Ceph Care Equipment List

by Colin Dunlop

One of the most common emails that I receive starts along the lines of, "I have seen an octopus for sale in a pet shop. What do I need to keep it properly?"

Here is a list of some information and equipment needed for an octopus aquarium with links to sites where the information is explained. (This is by no means a fully complete list but may be added to at a later date)

There is no easy and fast way to becoming an octopus keeper but by reading around the subject, checking out past posts on TONMO.com and by keeping hardier marine fish for a while; you will get there eventually!

It is important for first time marine invertebrate keepers to learn how to control the water parameters and familiarize yourself with the equipment. It is a tough lesson learnt that kills your octopus!

Some people have managed to set up an octopus aquarium with no prior knowledge of keeping marine invertebrates and have done well. However, that is the exception. Too many octopuses are bought on impulse and inevitably die through incorrect care. Please refrain from jumping in headfirst and set up the aquarium properly at least 3 months in advance.

What species of octopus do you want to buy? This can be a frustrating time because the vast majority of shops that sell octopuses have no idea of the species name! They are often called 'brown octopus', 'common octopus', 'Bali octopus' or even worse simply 'Octopus'. You need to know what species it is or at least what locality the octopus came from. That can make a big difference in its care requirement!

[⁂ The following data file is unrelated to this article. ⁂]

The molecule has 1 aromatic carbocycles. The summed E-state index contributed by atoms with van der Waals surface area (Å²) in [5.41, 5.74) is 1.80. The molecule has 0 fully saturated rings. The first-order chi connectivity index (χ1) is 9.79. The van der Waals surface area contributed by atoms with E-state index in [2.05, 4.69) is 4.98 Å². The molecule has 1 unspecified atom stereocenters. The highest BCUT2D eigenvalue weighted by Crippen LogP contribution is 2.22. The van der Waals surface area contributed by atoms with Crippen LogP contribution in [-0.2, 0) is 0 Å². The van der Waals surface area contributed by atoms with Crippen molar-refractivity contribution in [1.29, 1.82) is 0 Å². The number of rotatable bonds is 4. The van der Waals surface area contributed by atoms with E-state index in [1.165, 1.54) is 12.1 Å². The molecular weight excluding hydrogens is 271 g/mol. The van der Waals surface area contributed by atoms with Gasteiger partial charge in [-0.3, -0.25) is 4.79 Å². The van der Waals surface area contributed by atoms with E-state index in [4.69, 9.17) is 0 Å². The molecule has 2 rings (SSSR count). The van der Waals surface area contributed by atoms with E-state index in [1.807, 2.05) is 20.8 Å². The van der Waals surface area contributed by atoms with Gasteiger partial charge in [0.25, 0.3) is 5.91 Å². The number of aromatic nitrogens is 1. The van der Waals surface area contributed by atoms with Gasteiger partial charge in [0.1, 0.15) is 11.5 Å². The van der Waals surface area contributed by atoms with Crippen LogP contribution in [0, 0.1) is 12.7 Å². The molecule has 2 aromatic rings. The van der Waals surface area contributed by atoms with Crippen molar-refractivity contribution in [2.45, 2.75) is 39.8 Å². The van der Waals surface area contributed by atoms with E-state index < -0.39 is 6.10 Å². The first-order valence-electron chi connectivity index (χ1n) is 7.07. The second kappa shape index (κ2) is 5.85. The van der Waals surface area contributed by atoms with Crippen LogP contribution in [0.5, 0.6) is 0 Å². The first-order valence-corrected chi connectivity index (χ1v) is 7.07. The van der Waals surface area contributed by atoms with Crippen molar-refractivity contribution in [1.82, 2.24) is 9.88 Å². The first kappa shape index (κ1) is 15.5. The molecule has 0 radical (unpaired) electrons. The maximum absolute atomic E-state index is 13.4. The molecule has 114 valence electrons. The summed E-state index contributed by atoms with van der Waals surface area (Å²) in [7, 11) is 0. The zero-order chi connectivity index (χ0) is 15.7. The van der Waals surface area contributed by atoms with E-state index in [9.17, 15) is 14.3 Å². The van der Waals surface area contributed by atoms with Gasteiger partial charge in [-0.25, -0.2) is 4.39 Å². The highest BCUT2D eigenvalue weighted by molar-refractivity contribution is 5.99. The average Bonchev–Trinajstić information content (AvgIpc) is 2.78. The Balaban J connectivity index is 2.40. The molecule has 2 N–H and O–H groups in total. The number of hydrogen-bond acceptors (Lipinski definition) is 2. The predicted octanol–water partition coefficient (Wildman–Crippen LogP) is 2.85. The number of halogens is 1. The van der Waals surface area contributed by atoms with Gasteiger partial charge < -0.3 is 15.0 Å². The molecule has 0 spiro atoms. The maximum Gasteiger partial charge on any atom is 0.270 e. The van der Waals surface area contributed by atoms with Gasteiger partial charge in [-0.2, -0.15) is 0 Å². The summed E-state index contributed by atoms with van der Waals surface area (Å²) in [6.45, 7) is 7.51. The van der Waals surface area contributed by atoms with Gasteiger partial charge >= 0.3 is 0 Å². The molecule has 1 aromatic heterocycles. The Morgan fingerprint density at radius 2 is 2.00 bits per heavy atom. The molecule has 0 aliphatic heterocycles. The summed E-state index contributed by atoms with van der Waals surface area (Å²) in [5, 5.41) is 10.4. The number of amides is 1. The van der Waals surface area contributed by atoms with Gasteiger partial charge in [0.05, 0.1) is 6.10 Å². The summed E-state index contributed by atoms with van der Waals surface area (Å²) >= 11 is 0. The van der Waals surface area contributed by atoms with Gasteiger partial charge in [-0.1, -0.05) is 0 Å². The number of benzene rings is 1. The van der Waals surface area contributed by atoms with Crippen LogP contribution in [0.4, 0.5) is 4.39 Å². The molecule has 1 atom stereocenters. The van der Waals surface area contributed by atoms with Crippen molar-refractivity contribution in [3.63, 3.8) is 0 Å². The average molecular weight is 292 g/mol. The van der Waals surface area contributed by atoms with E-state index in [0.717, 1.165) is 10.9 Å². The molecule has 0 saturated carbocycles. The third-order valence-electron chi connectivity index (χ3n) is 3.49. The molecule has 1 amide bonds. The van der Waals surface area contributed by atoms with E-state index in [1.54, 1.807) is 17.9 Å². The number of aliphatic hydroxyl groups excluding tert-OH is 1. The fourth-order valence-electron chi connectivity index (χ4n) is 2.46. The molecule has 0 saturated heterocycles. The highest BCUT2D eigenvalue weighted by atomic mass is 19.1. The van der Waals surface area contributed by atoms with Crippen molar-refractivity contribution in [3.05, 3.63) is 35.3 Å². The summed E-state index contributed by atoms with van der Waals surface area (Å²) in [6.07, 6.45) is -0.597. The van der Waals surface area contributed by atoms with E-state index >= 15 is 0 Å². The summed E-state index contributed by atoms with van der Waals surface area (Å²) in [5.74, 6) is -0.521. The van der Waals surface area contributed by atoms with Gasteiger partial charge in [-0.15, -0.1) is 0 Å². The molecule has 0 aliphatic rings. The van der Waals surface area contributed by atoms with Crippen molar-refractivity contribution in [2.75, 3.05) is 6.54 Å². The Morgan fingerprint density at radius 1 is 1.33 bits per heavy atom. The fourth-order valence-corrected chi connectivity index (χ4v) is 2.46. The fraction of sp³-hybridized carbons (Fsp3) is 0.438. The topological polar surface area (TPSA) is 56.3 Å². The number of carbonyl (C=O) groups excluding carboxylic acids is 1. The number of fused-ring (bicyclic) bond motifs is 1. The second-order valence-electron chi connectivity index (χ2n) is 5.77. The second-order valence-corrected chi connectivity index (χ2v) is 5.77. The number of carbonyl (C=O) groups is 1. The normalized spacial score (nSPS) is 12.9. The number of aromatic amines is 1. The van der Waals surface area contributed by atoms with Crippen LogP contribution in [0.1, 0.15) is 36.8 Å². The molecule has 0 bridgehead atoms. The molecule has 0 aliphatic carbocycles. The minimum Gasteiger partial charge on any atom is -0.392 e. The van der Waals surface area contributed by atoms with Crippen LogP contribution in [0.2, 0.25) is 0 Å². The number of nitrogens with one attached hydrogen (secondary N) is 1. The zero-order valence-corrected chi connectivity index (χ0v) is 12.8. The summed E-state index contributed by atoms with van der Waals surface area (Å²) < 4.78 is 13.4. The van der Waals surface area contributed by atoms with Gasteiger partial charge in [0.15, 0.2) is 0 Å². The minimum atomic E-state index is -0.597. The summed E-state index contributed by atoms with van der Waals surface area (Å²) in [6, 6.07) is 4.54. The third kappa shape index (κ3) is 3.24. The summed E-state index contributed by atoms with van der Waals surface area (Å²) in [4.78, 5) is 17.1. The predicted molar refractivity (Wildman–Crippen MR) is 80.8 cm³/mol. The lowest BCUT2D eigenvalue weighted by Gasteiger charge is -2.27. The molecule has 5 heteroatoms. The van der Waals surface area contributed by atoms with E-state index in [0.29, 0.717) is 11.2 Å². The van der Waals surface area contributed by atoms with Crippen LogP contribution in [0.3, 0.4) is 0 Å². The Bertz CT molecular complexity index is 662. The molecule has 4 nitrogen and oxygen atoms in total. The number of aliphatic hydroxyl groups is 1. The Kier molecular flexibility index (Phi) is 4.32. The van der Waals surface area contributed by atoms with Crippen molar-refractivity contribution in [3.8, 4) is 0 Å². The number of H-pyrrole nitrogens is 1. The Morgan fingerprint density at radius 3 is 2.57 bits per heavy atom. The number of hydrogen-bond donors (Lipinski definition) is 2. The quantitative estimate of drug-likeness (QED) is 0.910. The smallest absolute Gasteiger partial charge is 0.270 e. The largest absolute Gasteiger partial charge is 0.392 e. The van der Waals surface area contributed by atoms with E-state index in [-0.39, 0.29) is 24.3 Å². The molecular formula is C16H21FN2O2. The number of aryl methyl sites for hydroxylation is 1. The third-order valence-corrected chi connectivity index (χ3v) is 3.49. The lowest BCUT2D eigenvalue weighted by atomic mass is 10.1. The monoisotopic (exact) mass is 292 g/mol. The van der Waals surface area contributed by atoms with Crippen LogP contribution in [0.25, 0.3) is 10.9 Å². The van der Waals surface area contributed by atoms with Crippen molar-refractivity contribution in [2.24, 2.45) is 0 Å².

If you buy an unknown small octopus with a 1" mantle length it could be a baby that will grow to over 3 feet arms spread or perhaps it is a...
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About the Author
Colin is a Countryside Ranger with a background in Applied Biological Sciences and joined the TONMO.com staff in March 2002. Based in one of the UK's largest country parks he is responsible for the care, conservation and management of many natural waterways, woodlands, bogs and forests across Lanarkshire. He is a published author on cephalopods and experienced in keeping them in the home; this includes cuttlefish and octopuses, and has advanced diplomas in both ‘Fish Biology & Fish Health’ and ‘Water Quality & Filtration’. Colin is a licensed amphibian worker and currently lives just South of Glasgow, Scotland.


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